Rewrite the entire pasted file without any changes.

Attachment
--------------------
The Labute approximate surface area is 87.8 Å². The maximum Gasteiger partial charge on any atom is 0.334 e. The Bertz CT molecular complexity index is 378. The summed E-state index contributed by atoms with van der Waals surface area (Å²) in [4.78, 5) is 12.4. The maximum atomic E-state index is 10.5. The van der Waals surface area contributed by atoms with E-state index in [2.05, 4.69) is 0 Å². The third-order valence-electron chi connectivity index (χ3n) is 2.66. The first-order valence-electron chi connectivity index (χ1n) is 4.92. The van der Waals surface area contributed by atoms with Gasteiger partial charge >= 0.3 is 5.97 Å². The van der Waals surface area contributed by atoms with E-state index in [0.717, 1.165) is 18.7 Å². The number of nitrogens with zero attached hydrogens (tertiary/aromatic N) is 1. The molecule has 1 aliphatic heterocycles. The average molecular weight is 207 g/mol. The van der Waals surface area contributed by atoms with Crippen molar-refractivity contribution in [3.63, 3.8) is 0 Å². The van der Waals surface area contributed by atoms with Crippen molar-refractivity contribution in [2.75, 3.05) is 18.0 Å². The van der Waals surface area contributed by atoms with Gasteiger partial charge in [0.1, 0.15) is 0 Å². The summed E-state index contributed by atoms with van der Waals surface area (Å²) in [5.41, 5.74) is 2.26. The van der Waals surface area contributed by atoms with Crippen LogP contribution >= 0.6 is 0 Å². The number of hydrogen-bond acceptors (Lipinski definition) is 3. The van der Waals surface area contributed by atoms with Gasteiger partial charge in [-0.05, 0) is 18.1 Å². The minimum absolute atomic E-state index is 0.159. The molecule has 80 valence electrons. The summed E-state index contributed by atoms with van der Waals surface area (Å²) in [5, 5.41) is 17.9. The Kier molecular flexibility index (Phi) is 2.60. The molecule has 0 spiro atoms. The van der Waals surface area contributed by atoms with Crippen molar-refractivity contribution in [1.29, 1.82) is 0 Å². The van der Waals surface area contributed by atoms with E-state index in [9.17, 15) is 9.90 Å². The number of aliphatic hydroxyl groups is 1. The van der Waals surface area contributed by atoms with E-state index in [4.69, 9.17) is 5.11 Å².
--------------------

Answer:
The Labute approximate surface area is 87.8 Å². The maximum Gasteiger partial charge on any atom is 0.334 e. The Bertz CT molecular complexity index is 378. The summed E-state index contributed by atoms with van der Waals surface area (Å²) in [4.78, 5) is 12.4. The maximum atomic E-state index is 10.5. The van der Waals surface area contributed by atoms with E-state index in [2.05, 4.69) is 0 Å². The third-order valence-electron chi connectivity index (χ3n) is 2.66. The first-order valence-electron chi connectivity index (χ1n) is 4.92. The van der Waals surface area contributed by atoms with Gasteiger partial charge >= 0.3 is 5.97 Å². The van der Waals surface area contributed by atoms with E-state index in [0.717, 1.165) is 18.7 Å². The number of nitrogens with zero attached hydrogens (tertiary/aromatic N) is 1. The molecule has 1 aliphatic heterocycles. The average molecular weight is 207 g/mol. The van der Waals surface area contributed by atoms with Crippen molar-refractivity contribution in [3.63, 3.8) is 0 Å². The van der Waals surface area contributed by atoms with Crippen molar-refractivity contribution in [2.75, 3.05) is 18.0 Å². The van der Waals surface area contributed by atoms with Gasteiger partial charge in [0.1, 0.15) is 0 Å². The summed E-state index contributed by atoms with van der Waals surface area (Å²) in [5.41, 5.74) is 2.26. The van der Waals surface area contributed by atoms with Crippen LogP contribution >= 0.6 is 0 Å². The number of hydrogen-bond acceptors (Lipinski definition) is 3. The van der Waals surface area contributed by atoms with Gasteiger partial charge in [-0.05, 0) is 18.1 Å². The minimum absolute atomic E-state index is 0.159. The molecule has 80 valence electrons. The summed E-state index contributed by atoms with van der Waals surface area (Å²) in [5, 5.41) is 17.9. The Kier molecular flexibility index (Phi) is 2.60. The molecule has 0 spiro atoms. The van der Waals surface area contributed by atoms with Crippen molar-refractivity contribution in [1.29, 1.82) is 0 Å². The van der Waals surface area contributed by atoms with E-state index in [9.17, 15) is 9.90 Å². The number of aliphatic hydroxyl groups is 1. The van der Waals surface area contributed by atoms with E-state index in [4.69, 9.17) is 5.11 Å².